Gun Control on the High Seas
Americans received a special gift this Easter Sunday with the rescue of Capt. Richard Phillips, who had been held hostage for several days after his ship, the Maersk Alabama, was raided by pirates.
The raiding of the Maersk created an international crisis and an around the clock media sensation. Millions of people around the globe were riveted to their TVs, praying and hoping for Capt. Phillips’ safety as the U.S. Navy moved massive vessels into the area. In the end, the brave Captain was freed when well-trained U.S. snipers took out three of the four pirates.
The obvious question that was seldom asked during the tense standoff was, “How could so few terrorists (another word for pirates) overtake a vessel crewed by five times as many people?”
After all, couldn’t the crew have just shot the invaders as they tried to board the ship?
Maybe they could have if they had firearms onboard, but container ships like the Maersk are generally prohibited from carrying firearms because of gun laws in the countries of various ports of departure and entry. Shipping companies and crews don’t dare violate these gun bans because the penalties can be severe.
For example, in Kenya, where the Maersk was headed, the government is expected to soon make possession of an unlicensed firearm a capital offense. Currently the offense carries a long prison sentence.
And for those who might think a foreign government would never penalize a ship that was obviously armed to repel pirate attacks, consider the case of Australian businessman and yachtsman Chris Packer.
In 2004, Packer was in the midst of an around-the-world tour when his yacht was boarded by government officials at a port in Bali, Indonesia. On board were two pump-action shotguns, a rifle, two pistols and an inoperable antique firearm.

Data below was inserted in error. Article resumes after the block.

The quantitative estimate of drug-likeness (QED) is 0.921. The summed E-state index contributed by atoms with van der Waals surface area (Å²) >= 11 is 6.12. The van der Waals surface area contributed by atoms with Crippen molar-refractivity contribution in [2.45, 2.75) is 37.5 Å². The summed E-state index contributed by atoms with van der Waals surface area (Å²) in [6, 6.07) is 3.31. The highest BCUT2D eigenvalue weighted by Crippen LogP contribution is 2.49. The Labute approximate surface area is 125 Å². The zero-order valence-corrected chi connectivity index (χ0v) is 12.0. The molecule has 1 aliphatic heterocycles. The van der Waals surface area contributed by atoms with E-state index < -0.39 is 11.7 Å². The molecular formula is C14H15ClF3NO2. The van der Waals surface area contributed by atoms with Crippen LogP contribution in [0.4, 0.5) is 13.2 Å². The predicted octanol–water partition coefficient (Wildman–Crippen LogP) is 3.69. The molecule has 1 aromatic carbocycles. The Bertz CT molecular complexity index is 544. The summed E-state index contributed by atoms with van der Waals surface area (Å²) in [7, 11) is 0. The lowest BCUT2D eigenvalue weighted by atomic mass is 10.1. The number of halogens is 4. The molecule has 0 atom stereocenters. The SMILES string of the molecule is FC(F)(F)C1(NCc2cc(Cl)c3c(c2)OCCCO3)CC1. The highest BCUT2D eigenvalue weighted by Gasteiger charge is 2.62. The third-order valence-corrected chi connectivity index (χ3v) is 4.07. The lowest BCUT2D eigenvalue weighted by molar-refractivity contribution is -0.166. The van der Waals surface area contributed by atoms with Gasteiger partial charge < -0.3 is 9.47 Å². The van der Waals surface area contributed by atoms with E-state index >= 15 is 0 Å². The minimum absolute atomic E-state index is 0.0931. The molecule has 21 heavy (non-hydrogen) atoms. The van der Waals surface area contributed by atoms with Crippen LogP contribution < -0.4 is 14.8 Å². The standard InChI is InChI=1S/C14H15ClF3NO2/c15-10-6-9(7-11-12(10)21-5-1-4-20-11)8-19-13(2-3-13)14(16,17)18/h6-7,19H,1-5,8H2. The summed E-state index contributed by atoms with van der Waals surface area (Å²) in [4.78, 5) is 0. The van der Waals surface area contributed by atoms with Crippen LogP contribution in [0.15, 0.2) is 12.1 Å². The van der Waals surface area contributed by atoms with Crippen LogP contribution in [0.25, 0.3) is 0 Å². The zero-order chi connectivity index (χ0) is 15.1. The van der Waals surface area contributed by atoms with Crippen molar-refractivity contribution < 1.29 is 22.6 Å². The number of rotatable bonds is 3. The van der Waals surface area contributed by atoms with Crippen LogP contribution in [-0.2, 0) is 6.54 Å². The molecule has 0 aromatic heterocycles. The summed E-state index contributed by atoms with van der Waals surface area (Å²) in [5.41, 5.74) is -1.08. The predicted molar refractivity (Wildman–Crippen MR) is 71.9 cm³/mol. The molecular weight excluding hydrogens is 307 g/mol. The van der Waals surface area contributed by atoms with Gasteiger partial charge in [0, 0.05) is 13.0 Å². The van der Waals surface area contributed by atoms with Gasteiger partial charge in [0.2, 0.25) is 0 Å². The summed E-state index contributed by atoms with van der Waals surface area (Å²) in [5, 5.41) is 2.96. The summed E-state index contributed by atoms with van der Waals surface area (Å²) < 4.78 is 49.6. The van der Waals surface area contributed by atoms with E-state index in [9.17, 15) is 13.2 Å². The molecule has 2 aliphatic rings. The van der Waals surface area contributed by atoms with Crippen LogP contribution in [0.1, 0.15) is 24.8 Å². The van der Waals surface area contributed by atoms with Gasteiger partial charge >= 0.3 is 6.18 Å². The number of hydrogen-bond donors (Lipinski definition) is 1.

Indonesian authorities contemplated the charge of “gun running,” a capital offense. Packer’s firearms, which he declared at other Indonesian ports, were purchased specifically for defense against pirates.
Packer’s friend and former America’s Cup winner, Sir Peter Blake, was shot and killed by pirates who boarded his vessel at the mouth of the Amazon River in 2001. After that incident, Packer delayed his own planned trip to South America in order to obtain arms for protection. Packer’s vessel was twice boarded by pirates, and he believes he would certainly be dead were he not armed.
Packer spent about three months in jail in Bali, never sure he would escape the firing squad. Eventually, authorities in Bali convicted Packer on the lesser charge of not declaring his firearms upon entering the port and released him with time served.
Commercial shipping companies simply can’t risk violating the draconian gun laws of other countries, so they instead run the risk of being defenseless against pirates in hostile waters.
The outrageous but predicable result of laws that are intended to disarm criminals is that gigantic commercial vessels like the Maersk are vulnerable to attack from small groups of thugs in little motorboats.
The arguments for self-defense firearms possession are the same on the sea as they are on land — only at sea the need is even greater.
When a criminal attack occurs, almost always the only people present are the thugs and the victims. On land, police are usually minutes away. On the sea, help can be hours or even days away. The sea-terrorists know this, and they know that mariners are normally unarmed.
Ships that are able to employ armed guards have been able to repel pirates. Captain Kelly Sweeney of Washington State told FOX News that armed guards thwarted a pirate attack on a vessel he was on in the Dominican Republic.
Capt. Sweeney’s recipe for self-defense at sea? Either hire armed guards to protect the ship, or else arm the crew members.
Anti-gunners will make the same arguments about arming maritime crew members as they do about arming anyone on land. “Oh, the ships will be more dangerous with all those guns on board.” But, as we’ve learned the hard way on both land and sea, “gun free zones” simply make easy targets for criminals.
How was Capt. Phillips ultimately saved? By people armed with rifles. These people happened to be on a Navy ship. If there were no military vessels in the area, the outcome could have been tragically different. As is often the case, the criminal attack ended when armed assailants were met with armed resistance.
While we can’t change the extreme anti-gun laws of other countries, the American government should insist that American-controlled vessels will not be unilaterally disarmed and that crew members will be permitted to carry firearms onboard for their own protection.